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Year : 2016  |  Volume : 9  |  Issue : 6  |  Page : 408-409
Implementing strategic response framework for the control of Zika virus infection: World Health Organization

Department of Community Medicine, Shri Sathya Sai Medical College and Research Institute, Chennai, Tamil Nadu, India

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Date of Web Publication14-Nov-2016

How to cite this article:
Shrivastava SR, Shrivastava PS, Ramasamy J. Implementing strategic response framework for the control of Zika virus infection: World Health Organization. Ann Trop Med Public Health 2016;9:408-9

How to cite this URL:
Shrivastava SR, Shrivastava PS, Ramasamy J. Implementing strategic response framework for the control of Zika virus infection: World Health Organization. Ann Trop Med Public Health [serial online] 2016 [cited 2020 May 31];9:408-9. Available from:
Dear Sir,

Since the identification of the Zika virus in a monkey in Uganda in 1947, only rare cases have been isolated among humans.[1] Even if humans were infected, the disease presented in a mild form and remained restricted to a localized geographical area.[1],[2] However, since the detection of the virus in the Americas last year, the situation has been completely opposite with the number of cases increasing at an exponential rate.[2] In addition, a potential association has been observed between the infection and the simultaneous rise in the incidence of Guillain Barré syndrome (GBS) and microcephaly in the affected nations.[3]

In fact, owing to the potential of the infectious agent to spread to a wide geographical region due to the lack of immunity among the general population, and no rapid diagnostic tests/effective vaccine/specific treatment approach, the disease has been declared as the public health emergency of international concern.[2],[4] The current estimates suggest that in almost 39 nations, local circulation of the virus has been confirmed, while imported cases have been identified in the USA, Europe, and some of the nations in the Asia and Pacific region.[2] Further, some of the affected nations have even stopped counting the number of cases due to the extensive magnitude of the disease.[2]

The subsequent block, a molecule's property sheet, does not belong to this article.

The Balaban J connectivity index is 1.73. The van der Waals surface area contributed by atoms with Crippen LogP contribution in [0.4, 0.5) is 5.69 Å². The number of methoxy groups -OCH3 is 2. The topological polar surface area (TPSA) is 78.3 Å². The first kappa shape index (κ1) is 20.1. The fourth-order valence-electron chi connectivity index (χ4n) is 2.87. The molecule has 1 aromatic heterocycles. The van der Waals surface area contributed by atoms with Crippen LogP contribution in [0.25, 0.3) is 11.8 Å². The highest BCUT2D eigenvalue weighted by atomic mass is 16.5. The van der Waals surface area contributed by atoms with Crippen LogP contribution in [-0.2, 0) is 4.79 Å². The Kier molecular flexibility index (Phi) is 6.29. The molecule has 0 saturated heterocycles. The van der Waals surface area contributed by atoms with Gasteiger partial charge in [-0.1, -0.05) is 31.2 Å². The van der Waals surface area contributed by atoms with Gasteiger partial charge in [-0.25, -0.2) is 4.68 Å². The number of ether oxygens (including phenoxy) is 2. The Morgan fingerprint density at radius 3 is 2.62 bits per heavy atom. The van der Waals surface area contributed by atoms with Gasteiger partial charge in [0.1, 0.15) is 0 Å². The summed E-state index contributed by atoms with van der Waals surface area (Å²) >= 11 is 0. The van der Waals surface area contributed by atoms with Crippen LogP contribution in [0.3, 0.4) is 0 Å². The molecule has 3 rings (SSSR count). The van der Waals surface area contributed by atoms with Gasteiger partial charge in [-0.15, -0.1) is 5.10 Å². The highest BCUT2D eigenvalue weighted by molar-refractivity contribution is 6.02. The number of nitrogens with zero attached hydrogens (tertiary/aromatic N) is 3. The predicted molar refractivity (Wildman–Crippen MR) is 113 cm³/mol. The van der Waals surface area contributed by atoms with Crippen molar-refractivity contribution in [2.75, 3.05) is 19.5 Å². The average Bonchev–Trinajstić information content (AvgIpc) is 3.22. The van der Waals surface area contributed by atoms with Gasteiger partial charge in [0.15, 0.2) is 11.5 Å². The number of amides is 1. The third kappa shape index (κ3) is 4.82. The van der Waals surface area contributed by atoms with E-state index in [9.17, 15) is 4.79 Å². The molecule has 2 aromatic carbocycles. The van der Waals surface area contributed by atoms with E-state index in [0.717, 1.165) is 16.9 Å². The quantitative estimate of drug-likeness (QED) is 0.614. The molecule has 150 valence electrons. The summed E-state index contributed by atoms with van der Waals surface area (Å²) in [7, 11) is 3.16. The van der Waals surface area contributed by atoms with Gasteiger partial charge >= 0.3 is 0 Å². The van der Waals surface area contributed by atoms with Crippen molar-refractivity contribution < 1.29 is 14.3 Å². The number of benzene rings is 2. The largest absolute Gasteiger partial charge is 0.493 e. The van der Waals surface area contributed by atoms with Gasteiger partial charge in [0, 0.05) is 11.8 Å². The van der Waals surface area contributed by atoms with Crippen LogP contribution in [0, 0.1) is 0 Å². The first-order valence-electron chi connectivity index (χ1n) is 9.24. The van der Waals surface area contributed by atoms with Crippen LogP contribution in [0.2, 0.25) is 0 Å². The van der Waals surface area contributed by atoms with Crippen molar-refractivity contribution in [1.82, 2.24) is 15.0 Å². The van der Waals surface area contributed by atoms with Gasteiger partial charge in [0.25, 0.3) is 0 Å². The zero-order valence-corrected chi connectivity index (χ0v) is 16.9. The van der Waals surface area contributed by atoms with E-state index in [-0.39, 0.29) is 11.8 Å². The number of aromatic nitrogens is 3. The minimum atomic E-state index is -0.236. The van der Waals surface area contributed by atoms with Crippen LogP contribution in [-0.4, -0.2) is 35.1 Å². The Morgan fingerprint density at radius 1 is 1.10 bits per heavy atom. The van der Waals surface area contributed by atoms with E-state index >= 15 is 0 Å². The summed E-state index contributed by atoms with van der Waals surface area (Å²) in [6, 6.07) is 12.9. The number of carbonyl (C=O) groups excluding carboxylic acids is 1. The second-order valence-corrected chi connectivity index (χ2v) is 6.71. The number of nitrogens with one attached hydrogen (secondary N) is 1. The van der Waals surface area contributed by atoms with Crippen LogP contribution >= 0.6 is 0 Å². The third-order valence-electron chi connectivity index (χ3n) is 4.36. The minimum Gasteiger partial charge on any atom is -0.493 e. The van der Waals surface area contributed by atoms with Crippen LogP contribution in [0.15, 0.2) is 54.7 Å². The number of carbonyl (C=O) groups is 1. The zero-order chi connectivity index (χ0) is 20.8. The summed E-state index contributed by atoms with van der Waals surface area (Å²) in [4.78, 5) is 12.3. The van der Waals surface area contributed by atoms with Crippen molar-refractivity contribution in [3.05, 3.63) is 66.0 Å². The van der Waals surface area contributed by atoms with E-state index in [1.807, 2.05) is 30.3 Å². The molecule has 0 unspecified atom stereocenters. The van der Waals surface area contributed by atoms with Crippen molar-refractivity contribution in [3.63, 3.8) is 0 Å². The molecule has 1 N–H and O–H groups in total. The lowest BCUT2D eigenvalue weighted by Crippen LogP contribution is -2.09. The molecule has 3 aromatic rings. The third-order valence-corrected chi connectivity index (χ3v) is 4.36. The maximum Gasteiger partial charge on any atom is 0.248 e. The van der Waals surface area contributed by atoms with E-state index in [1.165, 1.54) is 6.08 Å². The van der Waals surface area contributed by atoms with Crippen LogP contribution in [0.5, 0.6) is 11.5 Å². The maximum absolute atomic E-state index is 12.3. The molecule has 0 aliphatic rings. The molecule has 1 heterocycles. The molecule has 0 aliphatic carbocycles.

Acknowledging the potential risk of global spread and a tendency of the virus to affect the newborns, the World Health Organization has formulated a framework for the strategic response and for involvement of global stakeholders to eventually extend support to the affected nations, ensure capacity building, enhance the ability of the health system to respond to future such outbreaks, and encourage research work to improve the understanding of the virus.[2],[5] In order to successfully implement the response framework globally, there is a need of estimated financial assistance of US $ 56 million and support from more than 20 international partners.[2] However, in order to obtain long-term benefits, there is a great need that all the partners work in collaboration, including strict implementation of measures envisaged under the international health regulations.[1],[4],[5]

The proposed framework aims to achieve three objectives, namely, strengthening of the surveillance mechanism (to obtain precise data pertaining to the epidemiological distribution of cases through improved laboratory support, GBS, and microcephaly); development of an effective response (through effective health risk communication based on the concerns identified in the affected population, strategies to ensure community engagement, and sensitization of the health professionals; measures to promote vector control and personal protection; and offer guidance, care and support to the affected people and the high-risk group of pregnant females); and facilitate research work, especially by studying the association between the rise in incidence of microcephaly and neurological syndromes, and their possible association with Zika virus infection, and speed up the development of rapid diagnostics, vaccines, and therapeutics.[1],[2],[3],[4],[5]

To conclude, in order to successfully halt the rising incidence of the disease and simultaneously explore the association between the Zika virus infection and the congenital complications, the need of the hour is to globally implement the strategic response framework in collaboration with the international agencies and the national governments.

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Conflicts of interest

There are no conflicts of interest.

   References Top

Lucey DR. Time for global action on Zika virus epidemic. BMJ 2016;352:i781.  Back to cited text no. 1
World Health Organization. Zika Strategic Response Framework and Joint Operations Plan. Geneva: WHO Press; 2016. p. 1-26.  Back to cited text no. 2
Schuler-Faccini L, Ribeiro EM, Feitosa IM, Horovitz DD, Cavalcanti DP, Pessoa A, et al. Possible Association between Zika Virus Infection and Microcephaly-Brazil, 2015. MMWR Morb Mortal Wkly Rep 2016;65:59-62.  Back to cited text no. 3
Bogoch II, Brady OJ, Kraemer MU, German M, Creatore MI, Kulkarni MA, et al. Anticipating the international spread of Zika virus from Brazil. Lancet 2016;387:335-6.  Back to cited text no. 4
Elachola H, Gozzer E, Zhuo J, Memish ZA. A crucial time for public health preparedness: Zika virus and the 2016 Olympics, Umrah, and Hajj. Lancet 2016;387:630-2.  Back to cited text no. 5

Correspondence Address:
Saurabh R Shrivastava
Department of Community Medicine, 3rd Floor, Shri Sathya Sai Medical College and Research Institute, Ammapettai Village, Thiruporur - Guduvancherry Main Road, Sembakkam Post, Kancheepuram - 603 108, Tamil Nadu, India
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Source of Support: None, Conflict of Interest: None

DOI: 10.4103/1755-6783.193943

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